The new musical features a book by Tony Award nominee Craig Lucas (Marry Me A Little, The Light in the Piazza), who also contributed lyrics. Composer and arranger Marius de Vries, whose credits include the soundtracks for "Moulin Rouge" and "Romeo + Juliet," created and oversees a score that features revamped versions of 1930s Broadway classics like "Get Happy," "I Wanna Be Loved By You" and "Brother Can You Spare a Dime" as well as new and existing songs from a mix of contemporary artists: Robert Del Naja from Massive Attack, Sarah McLachlan, Justice, Guy Garvey from Elbow and The Avalanches. A key collaborator on the musical landscape for the show is Stephen Pavlovic from Modular People; Michael Mitnick has contributed lyrics to several new compositions.
King Kong opened June 15, 2013. Read what Australian critics thought of King Kong here. Playbill.com also has photos from the production here.
Producers of the Australian production have expressed interest in bringing the musical to Broadway. The Foxwoods Theatre, which recently housed Spider-Man Turn Off the Dark, will likely be Kong's Broadway home.
Gerry Ryan of Global Creatures, which produces the Australian production of King Kong, told Australian Radio Station 3AW, "I was in New York recently and went to the theatre, and so, they're getting ready — Spider-Man's closed there at the Foxwoods and we'll be opening on December 12 this year."
"Plans for the Broadway production of King Kong are not confirmed at this time," New York representatives for the production responded in a statement. "We hope to have details about the future of the show shortly." Global Creatures executive Carmen Pavlovic and members of the King Kong creative team were in New York in late 2013 to identify potential Broadway theatres capable of housing the large-scale production. Only four or five Broadway houses are large enough to accommodate the high-tech production that stars a six-meter-tall puppet as Kong. A team of 35 on-stage and off-stage puppeteers are employed to manipulate the creature. The creative team is already at work in Melbourne constructing a second animatronic puppet for a future production of the musical.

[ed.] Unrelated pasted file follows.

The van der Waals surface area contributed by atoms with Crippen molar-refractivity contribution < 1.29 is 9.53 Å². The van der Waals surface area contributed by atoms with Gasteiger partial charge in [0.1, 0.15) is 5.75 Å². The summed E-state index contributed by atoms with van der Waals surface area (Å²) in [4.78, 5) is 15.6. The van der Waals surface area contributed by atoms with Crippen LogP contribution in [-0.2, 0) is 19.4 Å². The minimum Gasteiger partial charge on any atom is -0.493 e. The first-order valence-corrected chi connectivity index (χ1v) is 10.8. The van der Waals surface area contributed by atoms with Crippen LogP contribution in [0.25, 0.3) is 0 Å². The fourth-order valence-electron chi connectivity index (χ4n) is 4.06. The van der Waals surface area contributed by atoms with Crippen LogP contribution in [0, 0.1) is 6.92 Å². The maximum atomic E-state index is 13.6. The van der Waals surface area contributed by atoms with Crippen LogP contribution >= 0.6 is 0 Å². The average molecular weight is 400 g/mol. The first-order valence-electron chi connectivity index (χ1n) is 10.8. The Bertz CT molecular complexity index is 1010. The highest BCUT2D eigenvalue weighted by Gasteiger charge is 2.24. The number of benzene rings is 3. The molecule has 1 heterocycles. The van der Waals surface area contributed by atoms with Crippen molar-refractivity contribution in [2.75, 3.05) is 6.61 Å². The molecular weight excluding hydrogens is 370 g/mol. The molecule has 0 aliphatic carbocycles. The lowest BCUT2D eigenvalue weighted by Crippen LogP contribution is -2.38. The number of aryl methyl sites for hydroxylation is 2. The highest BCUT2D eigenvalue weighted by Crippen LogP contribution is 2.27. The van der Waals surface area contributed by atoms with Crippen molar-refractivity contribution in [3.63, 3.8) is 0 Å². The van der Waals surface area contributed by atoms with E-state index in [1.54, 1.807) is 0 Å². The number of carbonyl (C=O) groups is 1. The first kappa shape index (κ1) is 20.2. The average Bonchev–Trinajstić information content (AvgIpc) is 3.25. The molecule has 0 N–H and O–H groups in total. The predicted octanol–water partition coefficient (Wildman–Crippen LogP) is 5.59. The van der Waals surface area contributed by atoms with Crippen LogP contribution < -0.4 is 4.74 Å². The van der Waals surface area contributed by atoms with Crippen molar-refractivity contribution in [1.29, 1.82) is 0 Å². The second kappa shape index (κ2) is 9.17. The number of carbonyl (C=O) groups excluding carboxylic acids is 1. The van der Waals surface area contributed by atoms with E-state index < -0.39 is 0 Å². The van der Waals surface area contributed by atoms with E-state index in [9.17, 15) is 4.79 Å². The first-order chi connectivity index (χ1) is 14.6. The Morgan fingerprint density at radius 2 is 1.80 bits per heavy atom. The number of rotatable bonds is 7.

King Kong won five of Australia's Helpmann Awards this year, including Best Lighting, Best Sound, Best Scenic Design, Best Costume Design and Outstanding Theatrical Achievement.
The musical, according to press notes, "has gone back to the source – the novella of the original film by Merian C. Cooper and Edgar Wallace – in this world-first adaptation as a large-scale musical. Featuring a cast of 49 actors, singers, dancers, circus performers and puppeteers; a crew of 76; and arguably the most technologically advanced puppet in the world - a one-tonne, six-metre giant silverback - King Kong will be an epic and dazzlingly original theatrical experience."
The character of King Kong, according to producers, is "an imposing, stylised silverback of exaggerated proportions...a highly sophisticated animatronic/marionette hybrid that will be controlled by the integration of hydraulics, automation and the manual manipulation from a team of puppeteer/aerialists (The King’s Men) on stage, and off."
The creative team also includes choreographer John O’Connell, production designer Peter England, creature designer Sonny Tilders, Tony Award-winning costume designer Roger Kirk, lighting designer Peter Mumford, Grammy, Tony and Olivier Award-nominated sound designer Peter Hylenski, Green Room Award-winning projection designer Frieder Weiss, aerial and circus director Gavin Robins and puppetry director Peter Wilson.
King Kong is authorized by the Merian C. Cooper Estate. Global Creatures produces.
For more information go to kingkongliveonstage.com.
Here's a look at Kong: